Brand definition
+ architecture

Let’s get to know the heart, the brain, and the bones of your brand.

If brand strategy isn’t your regular thing, you might think the terms “brand definition” and “brand architecture” sound a bit…ummm…academic? Or abstract? 

Granted, these are not bottom-line-oriented concepts. But then again, your bottom line is not what brand strategy is all about.

Brand strategy is about staking out territory. You need to claim some very specific turf in the minds of the people that matter most to you, whether they're your partners, customers, clients, donors, or employees.

You cant begin to claim that turf until you know your brand intimately and definitively.

What’s a Brand definition?

Let’s start with what it’s not. You can’t simply define your brand as “the best”—or for that matter, as any superlative. That’s simply a vague claim, hard to substantiate and completely relative and subjective.

As implied by the word “definition,” we want to describe your brand in as much detail as possible, preferably not in comparison to other brands.

We use a variety of tools to define your brand along different dimensions. The most common tools include:

  • Brand perception;
  • Brand space;
  • Brand vibe;
  • Brand point of view (aka belief);
  • Brand purpose; and
  • Brand essence.

These tools force us to come to terms with the true nature of your brand—not only what differentiates it, but why anyone should care about your brand. By the end of these exercises, we should all concur on exactly why your brand exists.

Put another way, why does your brand deserve the attention of prospective fans or the loyalty of existing stakeholders?

What’s Brand architecture?

No matter the size of your organization or the complexity of your offerings, you have a brand architecture, whether you recognize it or not.

The simplest brand architecture, of course, is the small company model: a single brand name associated with a single product or service. Chances are that is not your situation.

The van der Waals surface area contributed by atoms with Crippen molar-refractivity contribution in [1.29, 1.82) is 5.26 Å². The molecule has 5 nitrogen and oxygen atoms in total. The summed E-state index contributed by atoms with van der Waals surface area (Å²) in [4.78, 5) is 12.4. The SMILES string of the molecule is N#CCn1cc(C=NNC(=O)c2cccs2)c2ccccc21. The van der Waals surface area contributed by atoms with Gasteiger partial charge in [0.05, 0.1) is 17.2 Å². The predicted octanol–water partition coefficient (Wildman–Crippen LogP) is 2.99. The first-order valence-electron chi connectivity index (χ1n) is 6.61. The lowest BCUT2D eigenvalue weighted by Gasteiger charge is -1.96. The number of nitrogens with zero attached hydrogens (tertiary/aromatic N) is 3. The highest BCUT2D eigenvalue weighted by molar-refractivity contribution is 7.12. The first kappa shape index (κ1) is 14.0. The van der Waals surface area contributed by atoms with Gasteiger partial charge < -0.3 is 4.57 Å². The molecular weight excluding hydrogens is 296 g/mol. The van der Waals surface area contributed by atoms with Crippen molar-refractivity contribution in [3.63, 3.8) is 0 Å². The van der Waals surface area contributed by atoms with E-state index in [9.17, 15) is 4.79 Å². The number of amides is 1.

If you’ve added products and services over the years, or have participated in mergers or acquisitions, it’s likely that you have something of a jumble on your hands. Maybe your organization now has divisions and silos, or an array of offerings with very diverse names, possibly without any clear relationship to each other or to your parent brand.

There’s nothing inherently wrong with growth or complexity, but there can be many drawbacks to a brand architecture that has evolved primarily through happenstance. Picture a house with many room additions, each added by a different builder at a different time. Unless the homeowner has been very careful along the way, the house will have probably lost any unifying character.

What are the risks? You may be confusing partners, consumers, or supporters with a jumble of names or a needlessly complex hierarchy. You may find that some of your sub-brands are becoming more autonomous and difficult to manage—gaining their own loyal followings or developing brand equity that doesn't benefit the parent brand.

Mature and growing organizations should periodically review their brand architecture to make sure their house is in good order, makes good sense to others, and reflects well on the owner.

Depending on the problems we identify together, we may recommend some combination of streamlining, reorganization, renaming, or a revision to your corporate identity system and visual standards.